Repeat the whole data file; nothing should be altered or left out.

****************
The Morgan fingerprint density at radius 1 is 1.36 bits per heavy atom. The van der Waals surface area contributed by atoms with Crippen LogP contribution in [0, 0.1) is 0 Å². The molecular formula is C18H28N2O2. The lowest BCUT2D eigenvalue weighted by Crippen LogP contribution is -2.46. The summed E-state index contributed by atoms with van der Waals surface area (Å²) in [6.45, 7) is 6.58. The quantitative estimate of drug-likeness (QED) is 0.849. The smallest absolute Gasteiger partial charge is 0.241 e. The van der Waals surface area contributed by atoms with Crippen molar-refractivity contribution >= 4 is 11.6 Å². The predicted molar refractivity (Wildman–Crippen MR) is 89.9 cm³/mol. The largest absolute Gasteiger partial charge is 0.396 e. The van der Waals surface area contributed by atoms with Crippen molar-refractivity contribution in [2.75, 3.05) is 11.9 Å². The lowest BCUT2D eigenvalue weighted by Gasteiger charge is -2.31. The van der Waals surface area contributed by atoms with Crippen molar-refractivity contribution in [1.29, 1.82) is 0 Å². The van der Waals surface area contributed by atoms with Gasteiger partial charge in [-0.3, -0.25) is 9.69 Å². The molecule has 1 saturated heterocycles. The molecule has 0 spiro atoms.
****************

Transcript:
The Morgan fingerprint density at radius 1 is 1.36 bits per heavy atom. The van der Waals surface area contributed by atoms with Crippen LogP contribution in [0, 0.1) is 0 Å². The molecular formula is C18H28N2O2. The lowest BCUT2D eigenvalue weighted by Crippen LogP contribution is -2.46. The summed E-state index contributed by atoms with van der Waals surface area (Å²) in [6.45, 7) is 6.58. The quantitative estimate of drug-likeness (QED) is 0.849. The smallest absolute Gasteiger partial charge is 0.241 e. The van der Waals surface area contributed by atoms with Crippen molar-refractivity contribution >= 4 is 11.6 Å². The predicted molar refractivity (Wildman–Crippen MR) is 89.9 cm³/mol. The largest absolute Gasteiger partial charge is 0.396 e. The van der Waals surface area contributed by atoms with Crippen molar-refractivity contribution in [2.75, 3.05) is 11.9 Å². The lowest BCUT2D eigenvalue weighted by Gasteiger charge is -2.31. The van der Waals surface area contributed by atoms with Crippen molar-refractivity contribution in [1.29, 1.82) is 0 Å². The van der Waals surface area contributed by atoms with Gasteiger partial charge in [-0.3, -0.25) is 9.69 Å². The molecule has 1 saturated heterocycles. The molecule has 0 spiro atoms.